AMC Networks buying RLJ Entertainment, owner of SVODs Acorn TV and UMC

Acorn TV
British TV subscription service Acorn TV is owned by RLJ Entertainment. (Acorn TV)

After years of investments, AMC Networks is buying a majority stake in RLJ Entertainment, a company that owns streaming service Acorn TV and Urban Movie Channel (UMC).

AMC Networks is buying the company as part of a going-private merger in a transaction valued at approximately $274 million. AMC Networks will pay, in cash, an aggregate of approximately $65 million to holders of RLJ Entertainment’s outstanding common stock, preferred stock and warrants not currently owned by AMC Networks, Robert L. Johnson and their respective affiliates.

Once the deal is wrapped, RLJ Entertainment will become an indirect subsidiary of AMC Networks, with founder Robert Johnson and his affiliates retaining a 17% stake in the company.

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“Bob Johnson is a legend for good reasons that we are the beneficiaries of. His management team is extraordinary, having successfully transitioned Acorn TV from a home video and DVD business to a leading direct-to-consumer subscription service, and growing both Acorn TV and UMC in a competitive environment, by offering excellent, sought-after content and creating strong brands. In addition, RLJ Entertainment’s majority stake in the Agatha Christie library—a content brand which remains one of the most popular and venerable—provides AMC Networks with valuable IP opportunities,” said AMC Networks CEO Josh Sapan in a statement.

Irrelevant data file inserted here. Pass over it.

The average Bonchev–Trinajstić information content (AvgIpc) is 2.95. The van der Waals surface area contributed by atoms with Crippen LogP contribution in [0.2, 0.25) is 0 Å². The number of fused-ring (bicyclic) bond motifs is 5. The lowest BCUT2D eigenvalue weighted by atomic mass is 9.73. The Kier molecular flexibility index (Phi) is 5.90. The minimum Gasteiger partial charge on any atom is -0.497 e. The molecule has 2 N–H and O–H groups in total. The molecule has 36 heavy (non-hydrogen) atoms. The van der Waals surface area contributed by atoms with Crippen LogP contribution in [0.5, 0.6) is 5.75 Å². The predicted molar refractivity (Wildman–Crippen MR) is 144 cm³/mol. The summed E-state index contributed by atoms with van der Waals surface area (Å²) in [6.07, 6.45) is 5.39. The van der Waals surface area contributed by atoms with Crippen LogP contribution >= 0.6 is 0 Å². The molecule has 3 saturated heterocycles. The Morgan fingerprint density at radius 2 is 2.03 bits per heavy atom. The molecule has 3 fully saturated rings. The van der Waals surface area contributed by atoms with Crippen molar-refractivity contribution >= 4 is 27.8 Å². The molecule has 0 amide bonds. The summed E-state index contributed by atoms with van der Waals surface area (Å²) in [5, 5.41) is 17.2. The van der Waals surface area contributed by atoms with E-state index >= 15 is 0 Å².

Sapan said the deal will bolster AMC’s digital strategy by giving it direct-to-consumer ad-free subscription services that it owns and controls.

RELATED: AMC deepens content investment in RLJ's Acorn TV and UMC

Last year, AMC Networks expanded RLJ’s Tranche A term loan from $13 million to $23 million.

The revised financing arrangements for RLJ came after AMC signed on late last year for a $65 million investment in the streaming video upstart from Johnson, founder of BET Networks. As part of that deal, AMC received warrants that could have resulted in it controlling 50.1% of the company.

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